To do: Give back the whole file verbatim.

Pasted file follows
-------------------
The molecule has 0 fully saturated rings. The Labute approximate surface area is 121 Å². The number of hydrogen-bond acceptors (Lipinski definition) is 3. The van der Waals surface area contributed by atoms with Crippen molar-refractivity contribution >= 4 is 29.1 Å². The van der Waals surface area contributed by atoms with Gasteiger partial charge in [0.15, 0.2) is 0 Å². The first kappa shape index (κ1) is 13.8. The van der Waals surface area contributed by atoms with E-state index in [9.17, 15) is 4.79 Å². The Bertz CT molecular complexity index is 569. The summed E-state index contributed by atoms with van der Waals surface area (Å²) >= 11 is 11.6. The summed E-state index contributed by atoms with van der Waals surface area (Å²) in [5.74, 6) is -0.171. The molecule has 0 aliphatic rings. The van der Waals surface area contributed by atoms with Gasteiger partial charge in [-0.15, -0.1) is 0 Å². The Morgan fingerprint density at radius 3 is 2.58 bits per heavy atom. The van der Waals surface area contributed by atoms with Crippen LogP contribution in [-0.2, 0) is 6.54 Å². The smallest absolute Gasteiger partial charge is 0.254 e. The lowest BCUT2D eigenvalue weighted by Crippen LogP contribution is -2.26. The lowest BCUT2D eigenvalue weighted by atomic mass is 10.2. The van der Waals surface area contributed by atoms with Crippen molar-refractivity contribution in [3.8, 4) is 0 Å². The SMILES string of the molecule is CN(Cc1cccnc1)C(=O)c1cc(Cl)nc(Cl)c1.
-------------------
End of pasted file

The molecule has 0 fully saturated rings. The Labute approximate surface area is 121 Å². The number of hydrogen-bond acceptors (Lipinski definition) is 3. The van der Waals surface area contributed by atoms with Crippen molar-refractivity contribution >= 4 is 29.1 Å². The van der Waals surface area contributed by atoms with Gasteiger partial charge in [0.15, 0.2) is 0 Å². The first kappa shape index (κ1) is 13.8. The van der Waals surface area contributed by atoms with E-state index in [9.17, 15) is 4.79 Å². The Bertz CT molecular complexity index is 569. The summed E-state index contributed by atoms with van der Waals surface area (Å²) >= 11 is 11.6. The summed E-state index contributed by atoms with van der Waals surface area (Å²) in [5.74, 6) is -0.171. The molecule has 0 aliphatic rings. The van der Waals surface area contributed by atoms with Gasteiger partial charge in [-0.15, -0.1) is 0 Å². The Morgan fingerprint density at radius 3 is 2.58 bits per heavy atom. The van der Waals surface area contributed by atoms with Crippen LogP contribution in [-0.2, 0) is 6.54 Å². The smallest absolute Gasteiger partial charge is 0.254 e. The lowest BCUT2D eigenvalue weighted by Crippen LogP contribution is -2.26. The lowest BCUT2D eigenvalue weighted by atomic mass is 10.2. The van der Waals surface area contributed by atoms with Crippen molar-refractivity contribution in [3.8, 4) is 0 Å². The SMILES string of the molecule is CN(Cc1cccnc1)C(=O)c1cc(Cl)nc(Cl)c1.